#2 - Leader (one required)
This person will be responsible for coordinating the entire program, which is not as ominous as it sounds. Primarily the Leader should be someone who can delegate activities to others. It will be up to the Leader to ensure that both of the Vice-Leaders are well informed on all aspects of the program so that either one of the Vice-Leaders can take over in place of the Leader should the need arise. The Leader should also delegate someone to keep track of any costs incurred during the WARP process.
#3 - Vice Leaders (two recommended)
These people will need to be as familiar with the wood recovery program as the Leader. One of the primary roles of a Vice Leader is to take over the wood recovery program in the event the leader is unable to fulfill their role. The secondary duties of the Vice Leaders are to support the Leader by being of special help to the Leader as needed, and as delegated by the Leader.
#4 - One Safety Patrol Leader (one recommended)
This person is assigned the role of ensuring everyone involved in the WARP is performing their duties in the safest way possible, including the wearing of safety gear as needed. It is not necessary that this person know First Aid or have taken any safety courses (but it is recommended), their main roles is checking and instilling everyone's common sense to safety. We recommend this person wear some forms of safety gear (hard hat, vest etc.) to help identify them to the group and as a constant visual reminder to the work party.
#5 - Workers (minimum of 10 workers suggested)
Workers will be responsible for a variety of duties throughout the WARP. They may be called upon to assist in moving wood, cleaning up site during and after the activities, sorting / marking / grading wood. It may be helpful to have a few workers with their own chain saws, as these can come in handy from time to time for "delimbing" some trees.
Note: It is a good idea to involve different woodworker types in your program. For example those who are furniture makers will often use different parts of a tree than would woodturners or carvers. Having different people interested in different parts of the tree will help make better use of the trees and provide a guideline on how it is to be milled.
A well run WARP will require a number of people and material resources. We recommend to each woodworking club that is implementing a WARP, have the following resources identified ahead of time. When you get a call that a tree is down, or about to be felled, you will have little time to be locating the resources you need. Locate them ahead of time, so you know where to call when you need them.
#1 - People with chain saws (at least one or two)
These are often Woodworking Club members. They may need to be called upon to remove the limbs from trees or buck large trees into manageable lengths. If they are qualified and insured, they may be tree fallers as well, but falling is best left to the professionals.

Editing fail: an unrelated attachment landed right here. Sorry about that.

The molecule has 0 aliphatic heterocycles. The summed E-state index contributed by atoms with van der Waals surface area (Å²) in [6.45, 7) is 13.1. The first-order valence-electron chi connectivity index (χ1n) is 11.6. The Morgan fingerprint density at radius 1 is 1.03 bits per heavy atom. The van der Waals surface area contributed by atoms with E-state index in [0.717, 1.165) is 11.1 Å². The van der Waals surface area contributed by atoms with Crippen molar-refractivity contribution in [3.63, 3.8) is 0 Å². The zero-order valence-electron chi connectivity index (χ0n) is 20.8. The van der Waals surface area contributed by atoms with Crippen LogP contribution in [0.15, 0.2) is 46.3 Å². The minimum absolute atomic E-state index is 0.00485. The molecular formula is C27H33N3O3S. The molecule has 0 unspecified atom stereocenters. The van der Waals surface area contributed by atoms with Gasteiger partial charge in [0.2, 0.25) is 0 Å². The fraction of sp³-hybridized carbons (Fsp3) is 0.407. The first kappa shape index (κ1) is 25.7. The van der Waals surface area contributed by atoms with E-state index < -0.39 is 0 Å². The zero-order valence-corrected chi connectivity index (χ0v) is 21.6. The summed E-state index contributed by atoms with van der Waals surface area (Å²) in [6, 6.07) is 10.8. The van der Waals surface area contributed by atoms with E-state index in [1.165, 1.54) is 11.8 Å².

#2 - Access to a Crane Truck
This is not as awesome as it sounds. Some trees will be located in areas that are difficult to get at, and many large trees may need to be lifted onto trucks or trailers to be hauled away. In some instances auto wrecking trucks are suitable, otherwise a truck with a "lift" from a construction company may be needed.
In some cases trees may be in peoples back yards or other less accessible spots. Some of these are so large they are impossible to remove economically and the only option is use a portable mill. like an Alaskan chain saw mill or a small portable band saw which could be used to process these logs. In some cases you may have to make the determination if a tree is worth salvage or not. Not every tree will be worth the time, expense and effort of rescuing it for wood.
#3 - Access Tree Hauling Truck or Trailer
This can often be done with a suitable utility trailer (car haulers work well) or a truck large enough to hold the wood, as mentioned above a truck from a construction company may work for this.
#4 - Saw Mill
In almost every region of the country there are numbers of people who have small saw mills. Some of these mills are portable, some are fixed. There are also a variety of them that use large chain saws to cut rough planks, while others use gas driven circular or band saws. You will need to compile a list of people with mills, fixed or portable depending on your need and preference, or what is available in your area.
#5 - Work and Storage Location
Very often wood is "rescued" during the week and workers and club members are only available on weekends to assist with the milling. You may need a small yard to store the trees until you can get a work party to begin processing them, and you may need a place to mill the trees if the mill you are using is portable. Many farmers and industrial locations will allow temporary use of their acreage (offering to clean up thoroughly after can go a long way too). Also if you are dealing with local and municipal governments, they often have a secure place where wood can be stored short term.
WHAT IS IMPORTANT - is that trees that are felled, need to be moved to a secure place, otherwise they will be bucked up and removed by others.